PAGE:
In a new
study released today, the OECD Nuclear Energy Agency (NEA) concludes that
nuclear power could play a role in alleviating the risk of global climate
change and that its contribution to reducing greenhouse gas (GHG) emissions
could be significant. Keeping the nuclear option open in order to realise
this potential will require a number of actions by governments and by
industries in the nuclear sector.
In the Protocol
agreed upon in Kyoto at the end of 1997 by the Parties to the United Nations
Framework Convention on Climate Change, a number of industrial countries
(called "Annex 1 countries") have made commitments to reduce
their GHG emissions. Also, under the Protocol, these countries shall undertake
promotion, research, development and increased use of new and renewable
forms of energy, of carbon dioxide sequestration technologies and of advanced
and innovative environmentally sound technologies. One important option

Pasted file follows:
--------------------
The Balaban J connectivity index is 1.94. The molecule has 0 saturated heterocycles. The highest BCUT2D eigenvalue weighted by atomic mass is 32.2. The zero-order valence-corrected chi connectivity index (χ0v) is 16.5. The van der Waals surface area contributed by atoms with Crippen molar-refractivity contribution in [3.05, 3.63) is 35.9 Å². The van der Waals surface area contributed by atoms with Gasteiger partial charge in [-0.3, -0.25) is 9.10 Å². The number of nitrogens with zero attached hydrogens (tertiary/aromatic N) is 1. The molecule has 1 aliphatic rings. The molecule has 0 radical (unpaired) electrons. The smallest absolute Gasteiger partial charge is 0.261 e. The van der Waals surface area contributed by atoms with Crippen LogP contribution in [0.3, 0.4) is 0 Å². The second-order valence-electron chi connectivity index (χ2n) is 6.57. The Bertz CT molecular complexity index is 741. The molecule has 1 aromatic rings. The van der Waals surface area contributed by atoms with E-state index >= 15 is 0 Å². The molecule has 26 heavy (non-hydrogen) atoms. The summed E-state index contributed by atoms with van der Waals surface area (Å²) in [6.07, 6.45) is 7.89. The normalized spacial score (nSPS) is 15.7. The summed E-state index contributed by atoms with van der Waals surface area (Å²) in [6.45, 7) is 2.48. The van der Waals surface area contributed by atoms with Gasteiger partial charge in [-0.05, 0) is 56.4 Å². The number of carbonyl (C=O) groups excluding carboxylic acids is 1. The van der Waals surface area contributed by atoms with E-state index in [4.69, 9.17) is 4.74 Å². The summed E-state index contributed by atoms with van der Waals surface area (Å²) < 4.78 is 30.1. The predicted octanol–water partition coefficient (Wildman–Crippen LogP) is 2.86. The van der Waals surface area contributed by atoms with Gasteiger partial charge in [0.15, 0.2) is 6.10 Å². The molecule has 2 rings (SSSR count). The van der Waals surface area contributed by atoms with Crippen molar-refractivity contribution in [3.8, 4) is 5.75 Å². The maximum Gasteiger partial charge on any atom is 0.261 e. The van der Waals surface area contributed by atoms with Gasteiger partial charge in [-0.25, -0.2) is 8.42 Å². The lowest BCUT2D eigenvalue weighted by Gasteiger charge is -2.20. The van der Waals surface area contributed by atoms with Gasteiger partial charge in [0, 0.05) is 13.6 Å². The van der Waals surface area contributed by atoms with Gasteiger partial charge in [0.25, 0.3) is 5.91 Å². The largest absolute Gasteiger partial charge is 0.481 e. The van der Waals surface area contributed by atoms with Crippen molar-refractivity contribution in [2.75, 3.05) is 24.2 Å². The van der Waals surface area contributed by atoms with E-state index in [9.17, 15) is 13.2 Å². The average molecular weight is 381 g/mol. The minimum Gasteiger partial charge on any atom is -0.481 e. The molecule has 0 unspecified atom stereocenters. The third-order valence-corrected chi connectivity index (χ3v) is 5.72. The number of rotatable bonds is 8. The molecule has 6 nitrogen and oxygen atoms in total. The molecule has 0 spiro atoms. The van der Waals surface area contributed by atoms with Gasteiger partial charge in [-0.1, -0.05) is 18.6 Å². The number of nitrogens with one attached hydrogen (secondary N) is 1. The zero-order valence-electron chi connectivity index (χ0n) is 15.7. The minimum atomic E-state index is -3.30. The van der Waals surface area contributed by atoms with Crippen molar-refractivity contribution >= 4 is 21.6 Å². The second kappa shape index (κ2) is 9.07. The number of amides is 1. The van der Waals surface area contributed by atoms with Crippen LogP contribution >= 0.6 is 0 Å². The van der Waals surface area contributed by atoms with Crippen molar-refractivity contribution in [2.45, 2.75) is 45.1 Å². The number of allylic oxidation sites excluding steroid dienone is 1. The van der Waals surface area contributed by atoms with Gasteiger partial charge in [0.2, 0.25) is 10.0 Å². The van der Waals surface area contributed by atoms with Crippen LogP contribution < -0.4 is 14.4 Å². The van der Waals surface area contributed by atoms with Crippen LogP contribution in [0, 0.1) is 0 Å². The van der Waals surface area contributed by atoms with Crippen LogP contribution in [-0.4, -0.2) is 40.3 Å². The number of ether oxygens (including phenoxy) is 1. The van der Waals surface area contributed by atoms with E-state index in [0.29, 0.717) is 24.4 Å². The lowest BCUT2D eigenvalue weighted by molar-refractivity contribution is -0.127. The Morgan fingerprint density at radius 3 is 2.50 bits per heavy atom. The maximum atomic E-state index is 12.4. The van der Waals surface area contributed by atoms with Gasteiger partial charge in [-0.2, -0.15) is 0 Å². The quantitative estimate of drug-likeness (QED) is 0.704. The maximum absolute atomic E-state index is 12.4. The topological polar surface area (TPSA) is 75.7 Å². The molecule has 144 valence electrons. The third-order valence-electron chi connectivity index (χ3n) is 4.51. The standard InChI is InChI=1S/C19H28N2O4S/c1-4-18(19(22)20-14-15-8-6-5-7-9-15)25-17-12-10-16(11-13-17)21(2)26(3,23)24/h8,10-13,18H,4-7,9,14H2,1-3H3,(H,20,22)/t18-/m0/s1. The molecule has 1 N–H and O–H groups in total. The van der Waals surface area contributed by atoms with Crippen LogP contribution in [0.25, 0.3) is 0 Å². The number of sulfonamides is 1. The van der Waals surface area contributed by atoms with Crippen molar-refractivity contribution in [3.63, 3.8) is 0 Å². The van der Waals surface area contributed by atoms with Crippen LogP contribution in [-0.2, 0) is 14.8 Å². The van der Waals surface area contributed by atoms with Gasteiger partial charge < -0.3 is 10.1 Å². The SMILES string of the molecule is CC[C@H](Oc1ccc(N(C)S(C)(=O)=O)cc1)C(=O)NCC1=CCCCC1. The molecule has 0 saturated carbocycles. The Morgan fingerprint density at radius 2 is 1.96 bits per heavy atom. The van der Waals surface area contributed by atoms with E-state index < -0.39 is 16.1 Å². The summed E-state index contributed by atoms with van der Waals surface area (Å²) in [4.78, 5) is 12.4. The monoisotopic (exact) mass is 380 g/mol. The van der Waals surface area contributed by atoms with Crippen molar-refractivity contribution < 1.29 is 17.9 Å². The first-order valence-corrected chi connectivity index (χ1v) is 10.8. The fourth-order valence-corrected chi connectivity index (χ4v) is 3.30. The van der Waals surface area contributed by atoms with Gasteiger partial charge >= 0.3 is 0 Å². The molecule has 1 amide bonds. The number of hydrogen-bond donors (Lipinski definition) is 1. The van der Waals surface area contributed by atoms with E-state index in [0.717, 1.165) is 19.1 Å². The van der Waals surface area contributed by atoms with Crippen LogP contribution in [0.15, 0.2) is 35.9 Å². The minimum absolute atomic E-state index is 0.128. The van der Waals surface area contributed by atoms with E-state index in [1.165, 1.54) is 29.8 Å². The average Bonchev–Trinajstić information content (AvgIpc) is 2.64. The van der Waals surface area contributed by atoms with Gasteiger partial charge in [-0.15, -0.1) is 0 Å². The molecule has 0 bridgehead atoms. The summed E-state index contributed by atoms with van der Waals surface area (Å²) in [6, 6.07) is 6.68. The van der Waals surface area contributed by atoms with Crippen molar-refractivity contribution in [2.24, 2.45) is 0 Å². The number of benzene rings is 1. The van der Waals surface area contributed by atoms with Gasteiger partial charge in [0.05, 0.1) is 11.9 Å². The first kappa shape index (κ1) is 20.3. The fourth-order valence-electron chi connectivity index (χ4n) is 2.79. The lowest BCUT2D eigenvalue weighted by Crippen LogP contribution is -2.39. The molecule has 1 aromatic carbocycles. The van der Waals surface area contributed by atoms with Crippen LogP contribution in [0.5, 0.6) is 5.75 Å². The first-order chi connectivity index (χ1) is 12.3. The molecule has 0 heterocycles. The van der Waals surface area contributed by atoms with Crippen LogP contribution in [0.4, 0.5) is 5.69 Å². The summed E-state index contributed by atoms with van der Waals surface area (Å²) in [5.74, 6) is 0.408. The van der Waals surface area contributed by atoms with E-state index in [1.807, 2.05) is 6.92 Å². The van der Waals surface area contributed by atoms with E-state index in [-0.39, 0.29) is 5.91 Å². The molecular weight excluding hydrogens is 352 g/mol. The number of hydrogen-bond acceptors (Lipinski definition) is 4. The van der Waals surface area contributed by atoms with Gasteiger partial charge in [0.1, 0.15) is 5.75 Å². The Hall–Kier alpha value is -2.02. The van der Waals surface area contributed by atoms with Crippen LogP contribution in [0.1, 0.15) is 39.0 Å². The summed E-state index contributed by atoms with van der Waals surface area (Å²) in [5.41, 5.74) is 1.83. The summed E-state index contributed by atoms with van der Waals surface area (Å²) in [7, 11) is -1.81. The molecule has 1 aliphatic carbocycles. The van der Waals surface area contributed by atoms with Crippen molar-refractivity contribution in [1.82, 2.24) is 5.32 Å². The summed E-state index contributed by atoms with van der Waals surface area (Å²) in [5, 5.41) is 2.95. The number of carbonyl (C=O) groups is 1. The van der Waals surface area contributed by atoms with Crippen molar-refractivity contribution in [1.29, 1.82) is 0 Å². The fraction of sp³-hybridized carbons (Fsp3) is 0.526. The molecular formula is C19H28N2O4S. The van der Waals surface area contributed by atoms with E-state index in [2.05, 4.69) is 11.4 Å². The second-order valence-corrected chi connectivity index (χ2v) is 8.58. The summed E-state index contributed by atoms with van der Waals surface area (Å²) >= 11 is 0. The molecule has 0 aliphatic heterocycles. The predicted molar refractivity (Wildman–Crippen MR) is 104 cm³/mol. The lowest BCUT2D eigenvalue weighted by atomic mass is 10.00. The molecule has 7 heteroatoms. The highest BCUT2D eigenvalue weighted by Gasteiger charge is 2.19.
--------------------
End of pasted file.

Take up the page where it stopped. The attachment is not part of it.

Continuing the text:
that could be covered by the last phrase, although it is not specifically
mentioned, is nuclear energy which is essentially carbon-free.
The main objective
of this new NEA study is to provide a quantitative basis for assessing
the consequences for the nuclear sector and for the reduction of GHG emissions
of alternative nuclear development paths. The analysis covers the economic,
financial, industrial and potential environmental effects of three alternative
nuclear power development paths ("nuclear variants"), respectively
assuming continued nuclear growth, phase-out, and stagnation followed
by revival. Each of the three variants would create challenges for the
nuclear sector, but all of them would be feasible in terms of natural
resource availability and industrial implementation.
News Media Contact:
NUCLEAR POWER AND CLIMATE
CHANGE is available free on request from the Publications Office
of the OECD Nuclear Energy Agency, Le Seine St. Germain, 12 boulevard
des Îles, 92130 Issy-les-Moulineaux, France.